It's interesting to note how many liner notes begin with variations upon the same story. A shared enthusiasm for a jazz icon or a similar approach to playing leads musicians for whom the very thought of collaborating seems uncanny to form a trio, a quartet, or what have you. The group is usually solid, with decent albums and worthy individual projects, but as a group, they lack a vein of originality.
Granted, this occurs in music as a whole, but the binding element in jazz is significantly different from the one in other genres like, say, pop. In the latter, artists brought together by a love for an artist often dress bare imitationenter the typical tribute bandin the garb of innovation and reverence . The cooling of said awe, if and when it happens, can result in the very core of the group dissipating quickly. Not so with Trio Beyond.
Trio Beyond, composed of John Scofield (guitar), Larry Goldings (Hammond organ, electric piano) and Jack DeJohnette (drums) is not only inspired but determined. The Trio's description of how they came together is simplethey were individually inspired by legendary drummer Tony Williams and others like him and became collectively enthralled in the creative process of playing together. DeJohnette, Scofield and Goldings are audacious and it is this audacity that enables them to play stuff by Miles, Coltrane and Williams with extraordinary dexterity and zeal. Saudades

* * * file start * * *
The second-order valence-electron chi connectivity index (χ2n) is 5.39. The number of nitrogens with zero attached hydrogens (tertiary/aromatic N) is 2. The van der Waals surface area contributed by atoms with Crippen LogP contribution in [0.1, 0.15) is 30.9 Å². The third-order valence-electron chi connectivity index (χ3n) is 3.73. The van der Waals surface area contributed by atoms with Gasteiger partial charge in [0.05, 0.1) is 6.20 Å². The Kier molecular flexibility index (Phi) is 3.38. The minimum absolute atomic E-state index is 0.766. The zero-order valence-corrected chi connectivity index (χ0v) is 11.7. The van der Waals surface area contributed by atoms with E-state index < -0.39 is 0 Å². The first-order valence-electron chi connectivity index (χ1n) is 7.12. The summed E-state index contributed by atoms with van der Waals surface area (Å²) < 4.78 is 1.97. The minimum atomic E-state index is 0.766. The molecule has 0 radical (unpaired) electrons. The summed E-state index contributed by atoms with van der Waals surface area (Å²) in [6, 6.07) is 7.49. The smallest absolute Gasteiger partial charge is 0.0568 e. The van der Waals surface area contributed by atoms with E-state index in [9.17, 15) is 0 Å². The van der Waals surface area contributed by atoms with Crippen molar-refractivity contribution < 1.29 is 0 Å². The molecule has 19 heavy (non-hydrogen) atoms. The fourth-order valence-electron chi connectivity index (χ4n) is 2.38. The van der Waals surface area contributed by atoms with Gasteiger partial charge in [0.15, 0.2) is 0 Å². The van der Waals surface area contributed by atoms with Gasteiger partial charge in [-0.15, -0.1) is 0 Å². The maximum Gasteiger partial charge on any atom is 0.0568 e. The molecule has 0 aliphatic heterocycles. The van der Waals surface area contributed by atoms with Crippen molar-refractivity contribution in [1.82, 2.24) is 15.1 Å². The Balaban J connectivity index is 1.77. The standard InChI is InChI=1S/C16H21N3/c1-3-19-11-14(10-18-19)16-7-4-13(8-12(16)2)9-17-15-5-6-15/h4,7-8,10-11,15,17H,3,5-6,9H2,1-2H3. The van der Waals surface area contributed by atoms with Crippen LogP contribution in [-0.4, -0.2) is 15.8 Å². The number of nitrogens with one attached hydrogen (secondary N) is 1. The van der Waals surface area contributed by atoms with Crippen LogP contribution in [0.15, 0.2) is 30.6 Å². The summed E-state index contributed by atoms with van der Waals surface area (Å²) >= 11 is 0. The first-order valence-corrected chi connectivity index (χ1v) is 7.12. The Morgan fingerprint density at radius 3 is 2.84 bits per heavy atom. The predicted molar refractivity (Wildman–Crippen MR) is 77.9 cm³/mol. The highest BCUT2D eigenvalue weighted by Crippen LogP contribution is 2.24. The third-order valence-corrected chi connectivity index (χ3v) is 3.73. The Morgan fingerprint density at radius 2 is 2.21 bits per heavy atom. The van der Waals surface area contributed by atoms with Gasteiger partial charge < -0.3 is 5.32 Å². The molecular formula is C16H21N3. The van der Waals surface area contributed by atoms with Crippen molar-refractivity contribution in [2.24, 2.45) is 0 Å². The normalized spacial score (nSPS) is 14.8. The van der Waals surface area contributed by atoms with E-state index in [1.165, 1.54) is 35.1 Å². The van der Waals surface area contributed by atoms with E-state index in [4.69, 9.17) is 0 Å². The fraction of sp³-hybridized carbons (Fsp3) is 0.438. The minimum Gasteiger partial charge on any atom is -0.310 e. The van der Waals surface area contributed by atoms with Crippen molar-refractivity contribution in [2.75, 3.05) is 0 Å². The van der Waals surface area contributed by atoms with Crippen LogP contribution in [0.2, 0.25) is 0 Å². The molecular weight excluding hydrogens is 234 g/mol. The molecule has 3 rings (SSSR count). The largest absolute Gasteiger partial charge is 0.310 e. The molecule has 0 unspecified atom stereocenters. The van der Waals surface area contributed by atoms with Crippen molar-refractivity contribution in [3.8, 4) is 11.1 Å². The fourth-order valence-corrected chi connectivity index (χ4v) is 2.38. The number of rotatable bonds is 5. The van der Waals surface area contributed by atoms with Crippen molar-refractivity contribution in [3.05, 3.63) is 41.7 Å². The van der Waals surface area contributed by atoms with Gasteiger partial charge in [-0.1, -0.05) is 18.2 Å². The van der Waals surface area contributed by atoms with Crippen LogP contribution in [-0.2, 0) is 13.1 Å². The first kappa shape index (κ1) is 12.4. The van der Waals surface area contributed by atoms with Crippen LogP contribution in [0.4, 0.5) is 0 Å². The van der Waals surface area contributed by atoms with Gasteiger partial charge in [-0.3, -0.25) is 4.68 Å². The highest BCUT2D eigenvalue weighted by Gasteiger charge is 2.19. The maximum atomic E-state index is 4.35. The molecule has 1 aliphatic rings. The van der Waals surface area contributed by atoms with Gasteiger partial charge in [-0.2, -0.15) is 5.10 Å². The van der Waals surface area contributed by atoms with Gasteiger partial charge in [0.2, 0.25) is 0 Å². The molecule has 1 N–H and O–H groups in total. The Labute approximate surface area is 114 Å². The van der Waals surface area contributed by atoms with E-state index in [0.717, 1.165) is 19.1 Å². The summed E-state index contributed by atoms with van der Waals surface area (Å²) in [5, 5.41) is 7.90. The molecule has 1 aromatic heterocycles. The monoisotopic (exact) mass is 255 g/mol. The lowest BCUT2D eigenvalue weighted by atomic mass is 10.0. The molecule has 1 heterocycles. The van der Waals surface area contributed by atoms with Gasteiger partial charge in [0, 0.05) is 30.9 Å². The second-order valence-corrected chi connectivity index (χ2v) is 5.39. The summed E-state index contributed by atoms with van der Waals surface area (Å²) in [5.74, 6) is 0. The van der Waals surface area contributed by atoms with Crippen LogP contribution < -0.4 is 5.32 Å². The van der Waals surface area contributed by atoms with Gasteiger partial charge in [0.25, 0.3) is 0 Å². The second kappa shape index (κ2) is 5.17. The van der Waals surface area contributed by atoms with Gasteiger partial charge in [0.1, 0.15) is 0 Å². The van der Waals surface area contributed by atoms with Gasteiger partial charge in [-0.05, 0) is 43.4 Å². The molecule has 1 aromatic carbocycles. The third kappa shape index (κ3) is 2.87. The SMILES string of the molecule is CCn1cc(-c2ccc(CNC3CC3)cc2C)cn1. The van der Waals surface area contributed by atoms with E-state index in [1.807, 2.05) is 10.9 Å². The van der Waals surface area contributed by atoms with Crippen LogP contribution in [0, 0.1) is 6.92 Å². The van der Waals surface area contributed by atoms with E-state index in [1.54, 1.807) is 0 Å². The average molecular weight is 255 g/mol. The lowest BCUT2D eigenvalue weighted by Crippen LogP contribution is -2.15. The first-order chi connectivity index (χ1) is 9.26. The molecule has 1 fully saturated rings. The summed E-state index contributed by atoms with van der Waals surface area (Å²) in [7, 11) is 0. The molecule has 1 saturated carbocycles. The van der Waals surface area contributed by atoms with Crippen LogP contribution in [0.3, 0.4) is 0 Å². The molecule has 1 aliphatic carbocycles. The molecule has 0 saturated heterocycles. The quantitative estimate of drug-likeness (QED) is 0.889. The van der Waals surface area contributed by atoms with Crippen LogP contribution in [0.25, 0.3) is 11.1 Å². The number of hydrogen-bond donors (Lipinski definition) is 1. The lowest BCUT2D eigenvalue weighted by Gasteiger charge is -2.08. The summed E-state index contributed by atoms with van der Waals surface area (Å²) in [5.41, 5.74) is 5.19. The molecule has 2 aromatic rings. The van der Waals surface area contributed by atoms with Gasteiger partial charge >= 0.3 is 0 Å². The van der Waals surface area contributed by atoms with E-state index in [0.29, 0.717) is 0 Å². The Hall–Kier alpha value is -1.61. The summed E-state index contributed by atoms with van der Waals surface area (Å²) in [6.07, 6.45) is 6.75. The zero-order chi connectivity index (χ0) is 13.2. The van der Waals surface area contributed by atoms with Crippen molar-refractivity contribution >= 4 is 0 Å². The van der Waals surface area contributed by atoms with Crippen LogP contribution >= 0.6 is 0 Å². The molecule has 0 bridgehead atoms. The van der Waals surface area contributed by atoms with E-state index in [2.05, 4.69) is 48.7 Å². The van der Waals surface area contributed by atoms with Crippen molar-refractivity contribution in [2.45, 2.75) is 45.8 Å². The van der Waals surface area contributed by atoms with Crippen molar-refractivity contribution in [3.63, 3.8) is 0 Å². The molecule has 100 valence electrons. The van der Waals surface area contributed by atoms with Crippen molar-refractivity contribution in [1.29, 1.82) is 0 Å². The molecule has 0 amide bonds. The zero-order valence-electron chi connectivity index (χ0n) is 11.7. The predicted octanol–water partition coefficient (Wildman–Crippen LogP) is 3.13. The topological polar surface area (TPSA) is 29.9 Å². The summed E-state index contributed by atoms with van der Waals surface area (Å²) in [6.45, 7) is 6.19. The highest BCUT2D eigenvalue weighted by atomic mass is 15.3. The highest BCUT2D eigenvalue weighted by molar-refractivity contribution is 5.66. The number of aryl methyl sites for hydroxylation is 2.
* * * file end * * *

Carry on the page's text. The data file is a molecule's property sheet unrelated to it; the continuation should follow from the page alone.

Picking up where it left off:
is a prime example of what a trio can accomplish with admiration as a starting point and unbridled talent and ambition as springboards.
It is a double album, the first disc with six tracks and the second with five. Aside from the pragmatic considerations that may have led to this arrangement, there is an obvious thematic overflow in each disc. The first contains tracks like "Pee Wee, a Tony Williams composition (originally recorded by the Miles Davis Quintet in 1967 for the Sorcerer
album on Columbia) that exudes joviality and fast, liquid-like melodies and "If, a pensive, if methodically upbeat, song.
On the second CD, "I Fall in Love Too Easily sets the tone for the entire record what with the slithering guitar notes and the structural beauty of the synchronized drum beats. The organ tinkling sounds muffled, clear, then seductively quiet. It is an experience unto itself.
, Trio Beyond nods in the direction of greatness and presents an album that is original, tasteful and promises to withstand the test of time.
Visit Jack DeJohnette, John Scofield and Larry Goldings on the web.